Jorge is eight months into a 14-year prison sentence for a murder he’d rather not talk about.
The large, outgoing teen – whose last name is withheld because he is a juvenile offender – was one of 30 minors being held in Costa Rica’s only youth correctional facility, the ZurquíYouthFormationCenter, during a recent Tico Times visit. He was passing his days in a jail that looks more like a school – with swing set, basketball court, classrooms and graffiti-covered bulletin boards – than a prison. In short denim jeans and a sleeveless blue T-shirt, he dropped to the floor in an empty classroom and showed off a few break-dancing steps he’d learned in one of the various classes he had participated in since arriving at the center.
Jorge is one of the few juvenile offenders in Costa Rica who is actually incarcerated. The vast majority of youths ages 12-18 who have been convicted of crimes in Costa Rica – nearly 500 – are serving their time outside the chain link fences of Zurquí, having been given alternative sentences.
Through a combination of the alternative sentencing program and a juvenile training center,many of Costa Rica’s young criminals – inside of Zurquí and out – are receiving psychological help, treatment for drug addiction, education and work training.
Antonia Valerio, 49, has three children and a light breeze of silver blowing through her black hair, which is cut short and professional.
She has been working in the juvenile justice system for 25 years, and heads up the JuvenileOpportunitiesCenter. Her dream, she said, is to see all the teens under her watch outside of jail.
“Many young people act without thinking, because of the process of development that they are in. Sometimes a young person commits one isolated crime, and it is valuable to give that young person a second chance,” Valerio explained from her small office at the Zurquí center, located north of San José in San Isidro de Heredia, just off the highway to the Caribbean coast.
Costa Rica’s 1996 Juvenile Penal Law defines 12 as the minimum age at which a person can be held accountable in a court of law. Those who are younger than 18 and given jail time spend it at Zurquí. Once they turn 18, as Jorge did last month shorthly after his interview with The Tico Times, they are transferred to one of two Young Adult Prisons. Male offenders are housed within Costa Rica’s largest prison, La Reforma, located north of San José in the province of Alajuela. Females go to the Young Adult Section of the Buen Pastor Women’s Prison, southeast of San José. According to Valerio, Zurquí has one female inmate, and seven others are at Buen Pastor.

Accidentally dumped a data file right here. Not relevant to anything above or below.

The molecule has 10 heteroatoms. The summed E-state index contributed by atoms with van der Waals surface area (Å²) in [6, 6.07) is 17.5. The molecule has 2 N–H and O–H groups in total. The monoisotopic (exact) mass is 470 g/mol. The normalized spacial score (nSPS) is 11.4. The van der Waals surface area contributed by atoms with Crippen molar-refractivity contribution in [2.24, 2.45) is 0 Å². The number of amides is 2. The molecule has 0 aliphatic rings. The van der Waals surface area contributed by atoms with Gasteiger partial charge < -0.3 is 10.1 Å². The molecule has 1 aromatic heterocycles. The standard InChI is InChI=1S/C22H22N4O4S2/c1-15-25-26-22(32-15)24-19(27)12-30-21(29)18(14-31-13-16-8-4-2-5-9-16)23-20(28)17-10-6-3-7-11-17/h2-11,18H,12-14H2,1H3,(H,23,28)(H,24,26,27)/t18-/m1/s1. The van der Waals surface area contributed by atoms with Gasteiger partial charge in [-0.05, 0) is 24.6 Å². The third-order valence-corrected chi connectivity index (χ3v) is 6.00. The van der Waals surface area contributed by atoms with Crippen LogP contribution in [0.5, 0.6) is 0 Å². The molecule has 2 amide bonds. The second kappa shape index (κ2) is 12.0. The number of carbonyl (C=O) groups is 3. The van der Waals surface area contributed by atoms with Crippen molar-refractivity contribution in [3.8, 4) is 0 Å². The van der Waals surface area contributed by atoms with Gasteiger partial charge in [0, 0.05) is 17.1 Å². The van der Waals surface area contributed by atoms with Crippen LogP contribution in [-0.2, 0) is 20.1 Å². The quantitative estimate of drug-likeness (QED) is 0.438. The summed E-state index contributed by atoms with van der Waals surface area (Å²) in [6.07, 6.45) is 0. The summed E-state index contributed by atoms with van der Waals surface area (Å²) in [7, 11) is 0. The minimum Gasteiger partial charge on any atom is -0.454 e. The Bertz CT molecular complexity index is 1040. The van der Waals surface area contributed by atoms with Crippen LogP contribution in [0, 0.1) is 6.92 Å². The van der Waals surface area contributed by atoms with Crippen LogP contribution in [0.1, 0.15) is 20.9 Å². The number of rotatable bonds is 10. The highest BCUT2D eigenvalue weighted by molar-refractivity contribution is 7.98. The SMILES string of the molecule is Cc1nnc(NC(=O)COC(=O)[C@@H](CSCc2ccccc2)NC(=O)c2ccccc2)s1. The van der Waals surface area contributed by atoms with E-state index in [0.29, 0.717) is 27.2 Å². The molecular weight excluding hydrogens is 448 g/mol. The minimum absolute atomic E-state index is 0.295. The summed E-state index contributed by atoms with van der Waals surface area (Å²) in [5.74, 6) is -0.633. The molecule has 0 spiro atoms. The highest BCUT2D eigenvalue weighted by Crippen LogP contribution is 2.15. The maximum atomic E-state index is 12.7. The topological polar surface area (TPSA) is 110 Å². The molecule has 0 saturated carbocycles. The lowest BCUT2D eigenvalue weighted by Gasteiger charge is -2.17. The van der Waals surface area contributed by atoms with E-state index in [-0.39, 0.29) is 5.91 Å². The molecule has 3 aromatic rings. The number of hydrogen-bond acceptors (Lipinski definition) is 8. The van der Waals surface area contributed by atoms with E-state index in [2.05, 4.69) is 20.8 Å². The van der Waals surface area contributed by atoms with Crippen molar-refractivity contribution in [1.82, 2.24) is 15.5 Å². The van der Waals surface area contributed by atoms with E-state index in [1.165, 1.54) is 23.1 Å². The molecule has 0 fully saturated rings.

Minors who end up incarcerated are primarily those who have been convicted of homicide, sexual offenses, drug charges, aggravated robbery or causing somebody serious injuries, Valerio explains. Ninety percent of them are also drug users, she adds.
Other youth convicts get a type of probation or alternative sentence, such as being required to stay in school, to work or to see a psychologist. All must regularly check in at the Zurquí center to receive therapy, and many receive regular visits from social workers, though the level of supervision depends on each offender’s particular case.
Three years ago, Valerio oversaw the launch of the JuvenileOpportunitiesCenter, a program run out of Zurquí aimed at better reintegrating convicted youths back into society.
“To integrate the juvenile prison population, we need the help of all organizations that work with youth,” Valerio said, adding that the program now comprises a network of 30 different organizations. “We are making an effort to unite the different non-governmental and governmental organizations.”
For example, Jorge was awaiting his test results to see if he passed sixth grade, having dropped out of school when he was “on the streets.” Like all the other inmates, he was continuing his studies in the Zurquí classrooms with materials and teachers furnished by the Public Education Ministry and the Justice Ministry.Valerio proudly pointed out that not one of the Zurquí inmates failed to pass their grade in 2005.
If Jorge had stayed at Zurquí, he could have taken part in a project scheduled for this year to start raising tilapia fish with the help of the Costa Rican Fisheries Institute (INCOPESCA). But now that he is in the Young Adult Prison, he can take masonry courses provided by the National Training Institute (INA).
At Zurquí, Jorge filled the hours between his classes taking computer, art and hip-hop workshops.
“I don’t feel closed in when I’m in the workshops. I come in here, refresh my mind, and go back to my section with a different perspective,” Jorge explained. “In the art workshops, I have discovered I have a different outlook. And now I have started this hiphop workshop, and it has been going well.”
The Opportunity Center also works extensively with juvenile offenders who are outside Zurquí. These youth can enroll in a variety of INA courses, work-training programs offered by the Labor Ministry as well as art and culture programs offered through a variety of social organizations. The center also places young offenders in shelters or drug rehabilitation centers when necessary,Valerio said.
“If we truly want to affect these youths and help them get ahead, the State cannot do it all. So what the Opportunity Center does is connect all these different organizations looking for opportunities,” she added.